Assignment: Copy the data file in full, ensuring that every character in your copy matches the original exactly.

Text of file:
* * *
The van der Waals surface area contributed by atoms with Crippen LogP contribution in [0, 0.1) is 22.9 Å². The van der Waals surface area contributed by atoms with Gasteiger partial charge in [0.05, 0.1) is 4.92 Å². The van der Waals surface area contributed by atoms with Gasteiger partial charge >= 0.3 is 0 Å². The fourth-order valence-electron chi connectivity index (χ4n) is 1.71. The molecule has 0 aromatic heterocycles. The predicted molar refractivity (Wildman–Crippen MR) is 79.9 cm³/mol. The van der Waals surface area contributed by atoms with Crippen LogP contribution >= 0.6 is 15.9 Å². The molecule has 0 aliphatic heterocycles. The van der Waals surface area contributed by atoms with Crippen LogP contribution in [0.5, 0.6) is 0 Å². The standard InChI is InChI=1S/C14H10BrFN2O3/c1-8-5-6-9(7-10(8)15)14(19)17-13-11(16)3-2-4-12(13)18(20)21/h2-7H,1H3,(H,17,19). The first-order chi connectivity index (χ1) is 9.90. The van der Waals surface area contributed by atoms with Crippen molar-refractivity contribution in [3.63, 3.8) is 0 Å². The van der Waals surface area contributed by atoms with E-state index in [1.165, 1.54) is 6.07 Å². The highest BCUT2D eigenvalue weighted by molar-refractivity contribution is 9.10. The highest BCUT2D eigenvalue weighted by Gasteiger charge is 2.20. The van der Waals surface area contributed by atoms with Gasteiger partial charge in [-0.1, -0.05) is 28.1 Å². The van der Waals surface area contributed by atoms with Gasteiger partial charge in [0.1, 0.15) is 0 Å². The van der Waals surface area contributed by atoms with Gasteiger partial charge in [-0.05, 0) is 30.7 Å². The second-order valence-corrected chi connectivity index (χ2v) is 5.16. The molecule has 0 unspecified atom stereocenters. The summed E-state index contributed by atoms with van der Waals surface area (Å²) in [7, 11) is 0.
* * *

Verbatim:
The van der Waals surface area contributed by atoms with Crippen LogP contribution in [0, 0.1) is 22.9 Å². The van der Waals surface area contributed by atoms with Gasteiger partial charge in [0.05, 0.1) is 4.92 Å². The van der Waals surface area contributed by atoms with Gasteiger partial charge >= 0.3 is 0 Å². The fourth-order valence-electron chi connectivity index (χ4n) is 1.71. The molecule has 0 aromatic heterocycles. The predicted molar refractivity (Wildman–Crippen MR) is 79.9 cm³/mol. The van der Waals surface area contributed by atoms with Crippen LogP contribution >= 0.6 is 15.9 Å². The molecule has 0 aliphatic heterocycles. The van der Waals surface area contributed by atoms with Crippen LogP contribution in [0.5, 0.6) is 0 Å². The standard InChI is InChI=1S/C14H10BrFN2O3/c1-8-5-6-9(7-10(8)15)14(19)17-13-11(16)3-2-4-12(13)18(20)21/h2-7H,1H3,(H,17,19). The first-order chi connectivity index (χ1) is 9.90. The van der Waals surface area contributed by atoms with Crippen molar-refractivity contribution in [3.63, 3.8) is 0 Å². The van der Waals surface area contributed by atoms with E-state index in [1.165, 1.54) is 6.07 Å². The highest BCUT2D eigenvalue weighted by molar-refractivity contribution is 9.10. The highest BCUT2D eigenvalue weighted by Gasteiger charge is 2.20. The van der Waals surface area contributed by atoms with Gasteiger partial charge in [-0.1, -0.05) is 28.1 Å². The van der Waals surface area contributed by atoms with Gasteiger partial charge in [0.1, 0.15) is 0 Å². The van der Waals surface area contributed by atoms with Gasteiger partial charge in [-0.05, 0) is 30.7 Å². The second-order valence-corrected chi connectivity index (χ2v) is 5.16. The molecule has 0 unspecified atom stereocenters. The summed E-state index contributed by atoms with van der Waals surface area (Å²) in [7, 11) is 0.